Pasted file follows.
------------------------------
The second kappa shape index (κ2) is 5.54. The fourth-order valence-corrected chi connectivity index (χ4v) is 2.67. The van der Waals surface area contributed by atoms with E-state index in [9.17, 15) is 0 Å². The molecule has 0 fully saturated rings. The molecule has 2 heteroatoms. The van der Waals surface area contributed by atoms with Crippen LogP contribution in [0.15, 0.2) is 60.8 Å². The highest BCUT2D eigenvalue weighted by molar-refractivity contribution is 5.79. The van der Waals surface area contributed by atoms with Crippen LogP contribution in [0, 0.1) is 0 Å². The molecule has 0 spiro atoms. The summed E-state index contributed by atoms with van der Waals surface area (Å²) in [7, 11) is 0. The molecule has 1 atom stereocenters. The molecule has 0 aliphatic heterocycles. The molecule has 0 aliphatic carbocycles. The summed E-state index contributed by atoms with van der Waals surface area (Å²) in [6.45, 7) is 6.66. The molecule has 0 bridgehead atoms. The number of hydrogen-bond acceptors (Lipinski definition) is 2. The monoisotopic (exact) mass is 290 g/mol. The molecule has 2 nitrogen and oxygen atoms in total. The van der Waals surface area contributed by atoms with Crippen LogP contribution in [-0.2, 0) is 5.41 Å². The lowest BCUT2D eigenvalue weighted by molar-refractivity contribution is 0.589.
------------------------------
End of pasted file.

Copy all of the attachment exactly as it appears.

The second kappa shape index (κ2) is 5.54. The fourth-order valence-corrected chi connectivity index (χ4v) is 2.67. The van der Waals surface area contributed by atoms with E-state index in [9.17, 15) is 0 Å². The molecule has 0 fully saturated rings. The molecule has 2 heteroatoms. The van der Waals surface area contributed by atoms with Crippen LogP contribution in [0.15, 0.2) is 60.8 Å². The highest BCUT2D eigenvalue weighted by molar-refractivity contribution is 5.79. The van der Waals surface area contributed by atoms with Crippen LogP contribution in [0, 0.1) is 0 Å². The molecule has 0 spiro atoms. The summed E-state index contributed by atoms with van der Waals surface area (Å²) in [7, 11) is 0. The molecule has 1 atom stereocenters. The molecule has 0 aliphatic heterocycles. The molecule has 0 aliphatic carbocycles. The summed E-state index contributed by atoms with van der Waals surface area (Å²) in [6.45, 7) is 6.66. The molecule has 0 bridgehead atoms. The number of hydrogen-bond acceptors (Lipinski definition) is 2. The monoisotopic (exact) mass is 290 g/mol. The molecule has 2 nitrogen and oxygen atoms in total. The van der Waals surface area contributed by atoms with Crippen LogP contribution in [-0.2, 0) is 5.41 Å². The lowest BCUT2D eigenvalue weighted by molar-refractivity contribution is 0.589.